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New law would allow SFUSD to build teacher housing

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Designing said housing involves a lot of that math you thought you would never use in real life

When we talk about the plight of everyday people bending over backwards to make ends meet in San Francisco, public school teachers are the go-to example (to their likely chagrin).

Teachers in San Francisco Unified School District start at as little as $52,600/year (not including the value of benefits). That’s about $4,383/month, in a city where a one-bedroom apartment averages between $3,500-$4,000 (depending on who you ask). As for buying, back in 2014, not a single home in the city was an affordable purchase on a teacher’s salary, and things haven’t gotten any rosier since then.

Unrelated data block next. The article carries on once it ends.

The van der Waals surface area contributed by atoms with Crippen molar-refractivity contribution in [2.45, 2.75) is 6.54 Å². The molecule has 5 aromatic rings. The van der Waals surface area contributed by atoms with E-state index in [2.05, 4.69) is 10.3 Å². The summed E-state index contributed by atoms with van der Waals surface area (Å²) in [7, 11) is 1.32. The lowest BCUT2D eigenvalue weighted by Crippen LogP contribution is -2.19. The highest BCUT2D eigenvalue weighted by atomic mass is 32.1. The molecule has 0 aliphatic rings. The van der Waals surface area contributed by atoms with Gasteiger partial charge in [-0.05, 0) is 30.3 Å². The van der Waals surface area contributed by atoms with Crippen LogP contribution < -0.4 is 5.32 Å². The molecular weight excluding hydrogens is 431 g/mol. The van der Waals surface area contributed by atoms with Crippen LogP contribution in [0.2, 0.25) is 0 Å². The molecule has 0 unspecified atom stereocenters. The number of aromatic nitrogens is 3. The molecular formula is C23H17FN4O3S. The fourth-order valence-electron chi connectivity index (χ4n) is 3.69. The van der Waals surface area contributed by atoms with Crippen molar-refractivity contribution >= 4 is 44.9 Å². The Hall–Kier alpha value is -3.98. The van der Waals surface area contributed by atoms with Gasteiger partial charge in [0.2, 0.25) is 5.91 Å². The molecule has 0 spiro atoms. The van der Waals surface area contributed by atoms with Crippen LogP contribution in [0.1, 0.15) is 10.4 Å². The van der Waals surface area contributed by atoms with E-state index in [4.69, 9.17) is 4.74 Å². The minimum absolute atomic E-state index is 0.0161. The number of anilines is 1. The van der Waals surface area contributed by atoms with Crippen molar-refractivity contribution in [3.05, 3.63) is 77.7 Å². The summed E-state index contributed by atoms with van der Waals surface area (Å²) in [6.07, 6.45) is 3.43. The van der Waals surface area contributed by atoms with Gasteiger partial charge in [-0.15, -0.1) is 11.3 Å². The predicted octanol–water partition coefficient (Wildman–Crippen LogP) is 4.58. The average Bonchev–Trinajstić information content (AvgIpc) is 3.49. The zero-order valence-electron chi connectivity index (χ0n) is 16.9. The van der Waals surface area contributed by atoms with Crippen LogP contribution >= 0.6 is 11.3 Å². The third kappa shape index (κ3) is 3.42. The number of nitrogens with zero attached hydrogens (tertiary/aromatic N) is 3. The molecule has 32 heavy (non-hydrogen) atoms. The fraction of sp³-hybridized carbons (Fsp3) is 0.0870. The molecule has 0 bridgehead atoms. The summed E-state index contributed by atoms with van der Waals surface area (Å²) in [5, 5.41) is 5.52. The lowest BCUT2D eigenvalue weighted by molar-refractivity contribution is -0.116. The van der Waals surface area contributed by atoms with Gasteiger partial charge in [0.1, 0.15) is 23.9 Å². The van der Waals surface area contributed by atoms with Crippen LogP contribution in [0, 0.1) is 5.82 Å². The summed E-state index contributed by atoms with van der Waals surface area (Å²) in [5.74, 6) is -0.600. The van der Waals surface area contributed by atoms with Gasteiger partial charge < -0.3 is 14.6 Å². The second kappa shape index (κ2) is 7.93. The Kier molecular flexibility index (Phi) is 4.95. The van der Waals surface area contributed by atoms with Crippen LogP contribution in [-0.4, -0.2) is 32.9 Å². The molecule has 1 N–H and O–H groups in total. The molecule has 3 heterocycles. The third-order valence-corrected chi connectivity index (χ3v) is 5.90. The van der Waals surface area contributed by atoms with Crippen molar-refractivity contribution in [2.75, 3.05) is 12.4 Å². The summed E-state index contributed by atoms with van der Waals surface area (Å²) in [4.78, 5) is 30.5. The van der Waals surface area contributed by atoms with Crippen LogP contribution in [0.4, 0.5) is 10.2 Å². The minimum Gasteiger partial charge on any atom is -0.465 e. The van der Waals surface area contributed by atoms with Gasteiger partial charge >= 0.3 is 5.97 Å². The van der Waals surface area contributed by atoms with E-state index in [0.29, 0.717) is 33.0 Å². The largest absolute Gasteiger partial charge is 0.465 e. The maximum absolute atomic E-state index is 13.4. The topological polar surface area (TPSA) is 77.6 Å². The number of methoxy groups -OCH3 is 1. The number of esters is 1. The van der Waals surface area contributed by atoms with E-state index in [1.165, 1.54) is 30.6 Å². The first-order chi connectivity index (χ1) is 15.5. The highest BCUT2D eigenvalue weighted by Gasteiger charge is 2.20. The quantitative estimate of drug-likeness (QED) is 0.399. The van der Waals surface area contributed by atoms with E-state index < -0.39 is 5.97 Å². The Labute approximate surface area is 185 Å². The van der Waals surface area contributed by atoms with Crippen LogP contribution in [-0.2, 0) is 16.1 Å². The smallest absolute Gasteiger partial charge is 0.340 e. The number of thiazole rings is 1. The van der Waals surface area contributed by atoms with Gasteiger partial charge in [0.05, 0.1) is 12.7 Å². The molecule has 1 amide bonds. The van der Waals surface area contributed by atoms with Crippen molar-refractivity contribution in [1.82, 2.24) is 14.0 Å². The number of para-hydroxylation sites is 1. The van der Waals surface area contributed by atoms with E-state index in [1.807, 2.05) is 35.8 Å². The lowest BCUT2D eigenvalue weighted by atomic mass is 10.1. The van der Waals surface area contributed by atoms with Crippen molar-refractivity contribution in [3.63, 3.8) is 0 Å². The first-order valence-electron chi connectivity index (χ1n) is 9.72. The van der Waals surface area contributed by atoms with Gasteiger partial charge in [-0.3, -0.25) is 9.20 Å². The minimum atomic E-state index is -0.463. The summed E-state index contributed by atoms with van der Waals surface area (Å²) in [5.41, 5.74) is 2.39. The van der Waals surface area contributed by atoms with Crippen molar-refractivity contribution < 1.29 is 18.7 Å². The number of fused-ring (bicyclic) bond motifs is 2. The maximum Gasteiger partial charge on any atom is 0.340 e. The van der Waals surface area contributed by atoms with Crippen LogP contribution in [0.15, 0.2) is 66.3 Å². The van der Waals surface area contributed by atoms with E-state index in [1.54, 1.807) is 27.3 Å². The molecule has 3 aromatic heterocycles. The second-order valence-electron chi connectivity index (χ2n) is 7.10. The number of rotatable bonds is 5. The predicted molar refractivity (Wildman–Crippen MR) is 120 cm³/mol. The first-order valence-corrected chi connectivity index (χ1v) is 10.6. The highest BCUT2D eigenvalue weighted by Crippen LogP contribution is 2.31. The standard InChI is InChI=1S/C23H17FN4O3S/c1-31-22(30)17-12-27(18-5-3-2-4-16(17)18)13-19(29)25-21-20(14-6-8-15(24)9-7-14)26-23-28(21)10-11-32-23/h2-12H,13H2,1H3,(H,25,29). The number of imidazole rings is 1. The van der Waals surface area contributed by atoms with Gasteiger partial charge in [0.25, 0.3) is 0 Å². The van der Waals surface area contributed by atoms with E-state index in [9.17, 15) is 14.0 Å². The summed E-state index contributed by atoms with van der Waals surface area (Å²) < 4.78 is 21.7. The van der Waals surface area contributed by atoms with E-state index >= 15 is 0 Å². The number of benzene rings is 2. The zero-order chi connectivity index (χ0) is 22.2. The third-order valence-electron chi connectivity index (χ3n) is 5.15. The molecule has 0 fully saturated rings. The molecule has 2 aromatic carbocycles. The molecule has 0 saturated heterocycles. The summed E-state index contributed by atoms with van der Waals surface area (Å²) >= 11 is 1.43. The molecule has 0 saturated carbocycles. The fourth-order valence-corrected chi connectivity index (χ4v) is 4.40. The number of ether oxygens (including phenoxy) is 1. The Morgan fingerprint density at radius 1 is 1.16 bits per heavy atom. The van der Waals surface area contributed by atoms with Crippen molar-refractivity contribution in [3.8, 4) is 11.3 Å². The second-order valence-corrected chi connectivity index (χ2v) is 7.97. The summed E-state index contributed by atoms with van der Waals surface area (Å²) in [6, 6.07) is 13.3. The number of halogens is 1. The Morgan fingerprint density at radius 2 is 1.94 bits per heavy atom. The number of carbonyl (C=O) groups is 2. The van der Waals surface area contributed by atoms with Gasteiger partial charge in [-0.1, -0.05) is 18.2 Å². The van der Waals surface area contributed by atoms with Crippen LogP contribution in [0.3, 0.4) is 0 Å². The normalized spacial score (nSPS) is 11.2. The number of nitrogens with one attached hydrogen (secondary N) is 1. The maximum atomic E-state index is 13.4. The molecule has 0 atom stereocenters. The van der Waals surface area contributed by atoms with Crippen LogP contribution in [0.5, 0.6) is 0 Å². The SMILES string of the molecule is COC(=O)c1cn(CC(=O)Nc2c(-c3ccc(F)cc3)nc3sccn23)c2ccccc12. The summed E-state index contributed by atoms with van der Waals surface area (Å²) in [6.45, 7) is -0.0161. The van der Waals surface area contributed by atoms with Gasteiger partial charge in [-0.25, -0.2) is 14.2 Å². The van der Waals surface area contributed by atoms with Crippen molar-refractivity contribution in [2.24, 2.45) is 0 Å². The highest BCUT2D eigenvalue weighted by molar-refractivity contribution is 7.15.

Thanks to hardworking California public teachers, our command of basic math is sufficient to tell you that those figures are downright chilling.

The city has long considered a pinpoint solution to this longstanding problem: build housing specifically for teachers, to the tune of at least $80 million.

That effort will likely receive an extra helping hand from Sacramento today, as San Francisco’s state senate rep Mark Leno’s bill SB1413 lands on the governor’s desk. Under the new law, California school districts would be allowed to develop teacher housing on district-owned property.

(As it stands now the district is allowed to build employee housing, but there are rancorous limits, and the 100 new units on order wouldn’t make the cut.)

It’s a small thing, but crucial in a land-scarce place like San Francisco, where the question of where you build can create almost as many obstacles as what you build. (See: the Lucas Museum. Or don’t, as the case is.)

Mayor Ed Lee made a statement talking up the Leno bill, which passed the assembly 62-18 in a vote on Wednesday, after clearing the senate 29-7 in May. Of course, even with this helping hand, the city’s teacher housing project won’t solve the ages-old problem of affordability for educators.

But every bit helps. And as you’ll remember from your own habits of texting in class, the teachers could use every break that comes along.